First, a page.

A Malaysian businessman is suing a casino in London's Mayfair area for not stopping him when he was on a losing streak. The gambler lost £3.9 million in a 72-hour card game at private members' club Aspinalls.
Malaysian tycoon Han Joeh Lim said that the club breached its responsibilities under the 2005 Gambling Act, the Daily Mail reported.
The 62-year-old has a wealth of £40 million and business interests in property, steel and computer chip manufacturing. He also own properties in London.
Lim joined the club in 2014, reported Daily Mail and was allowed to cash cheques worth £600,000.
He claimed that after losing the sanctioned amount, the club increased his credit to £1.9 million and provided an additional £2 million in credit, which was also lost by the businessman.
The incident happened in 2015, when Lim played card game baccarat.
The club had initially filed a case against the Malaysian businessman for not paying the amount which he had lost. Aspinalls won the case in 2019, with the judge also imposing a penalty of £100,000 on Lim for breaching four court orders.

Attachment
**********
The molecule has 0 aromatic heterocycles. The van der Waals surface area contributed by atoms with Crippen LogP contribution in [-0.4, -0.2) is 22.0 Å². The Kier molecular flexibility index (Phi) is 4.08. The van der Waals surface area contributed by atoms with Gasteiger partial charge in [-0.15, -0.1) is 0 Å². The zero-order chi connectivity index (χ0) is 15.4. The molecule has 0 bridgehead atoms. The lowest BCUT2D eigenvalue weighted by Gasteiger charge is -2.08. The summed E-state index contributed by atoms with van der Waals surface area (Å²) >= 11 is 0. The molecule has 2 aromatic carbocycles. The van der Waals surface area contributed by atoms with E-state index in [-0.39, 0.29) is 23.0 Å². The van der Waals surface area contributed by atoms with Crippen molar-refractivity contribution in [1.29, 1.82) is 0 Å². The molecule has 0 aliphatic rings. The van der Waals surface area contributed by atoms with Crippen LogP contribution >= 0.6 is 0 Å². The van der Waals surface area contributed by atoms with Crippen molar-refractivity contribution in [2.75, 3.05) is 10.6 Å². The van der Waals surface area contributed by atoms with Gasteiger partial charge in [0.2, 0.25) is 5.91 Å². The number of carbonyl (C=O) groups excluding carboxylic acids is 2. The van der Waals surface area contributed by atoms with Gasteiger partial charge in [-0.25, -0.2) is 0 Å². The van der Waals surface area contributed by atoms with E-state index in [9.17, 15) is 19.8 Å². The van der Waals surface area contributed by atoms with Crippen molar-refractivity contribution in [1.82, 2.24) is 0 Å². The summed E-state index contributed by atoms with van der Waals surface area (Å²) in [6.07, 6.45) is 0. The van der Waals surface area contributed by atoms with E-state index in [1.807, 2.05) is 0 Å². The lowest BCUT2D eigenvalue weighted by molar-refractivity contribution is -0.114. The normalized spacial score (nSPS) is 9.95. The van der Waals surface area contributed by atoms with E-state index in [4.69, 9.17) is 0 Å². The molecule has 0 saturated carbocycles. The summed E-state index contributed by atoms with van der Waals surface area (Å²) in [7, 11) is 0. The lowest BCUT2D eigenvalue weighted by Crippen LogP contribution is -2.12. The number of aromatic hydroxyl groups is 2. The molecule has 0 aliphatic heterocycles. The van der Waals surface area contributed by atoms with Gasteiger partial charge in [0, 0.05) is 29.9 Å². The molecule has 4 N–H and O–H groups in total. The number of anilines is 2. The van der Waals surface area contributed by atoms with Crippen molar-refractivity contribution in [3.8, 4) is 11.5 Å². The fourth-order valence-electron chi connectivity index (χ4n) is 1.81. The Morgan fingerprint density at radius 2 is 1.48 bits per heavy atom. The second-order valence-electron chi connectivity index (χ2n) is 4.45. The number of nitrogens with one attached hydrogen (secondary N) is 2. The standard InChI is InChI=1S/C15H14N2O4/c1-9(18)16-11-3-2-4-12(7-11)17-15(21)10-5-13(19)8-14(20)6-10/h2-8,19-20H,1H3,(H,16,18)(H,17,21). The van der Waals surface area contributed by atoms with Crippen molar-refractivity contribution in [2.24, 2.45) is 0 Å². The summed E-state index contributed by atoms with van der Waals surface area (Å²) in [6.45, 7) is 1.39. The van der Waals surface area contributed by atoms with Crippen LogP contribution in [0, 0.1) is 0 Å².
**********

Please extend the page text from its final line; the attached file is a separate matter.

Now, the tycoon is claiming £3.9 million using a provision in the 2005 act, which he states that "vulnerable people should be protected from being harmed or exploited by gambling".
"Aspinalls took advantage of the claimant's distressed attempts to claw back the losses by allowing further funds and more time to gamble," he said in the petition.
Aspinalls has refused to comment on the matter as it is pending before the court, but its counsels told Daily Mail that the company is seeking that the claim be "struck out".
The club was started by John Aspinall, a zoo owner who moved to gambling in the 1960s. The Aspinall private club was started in 1962.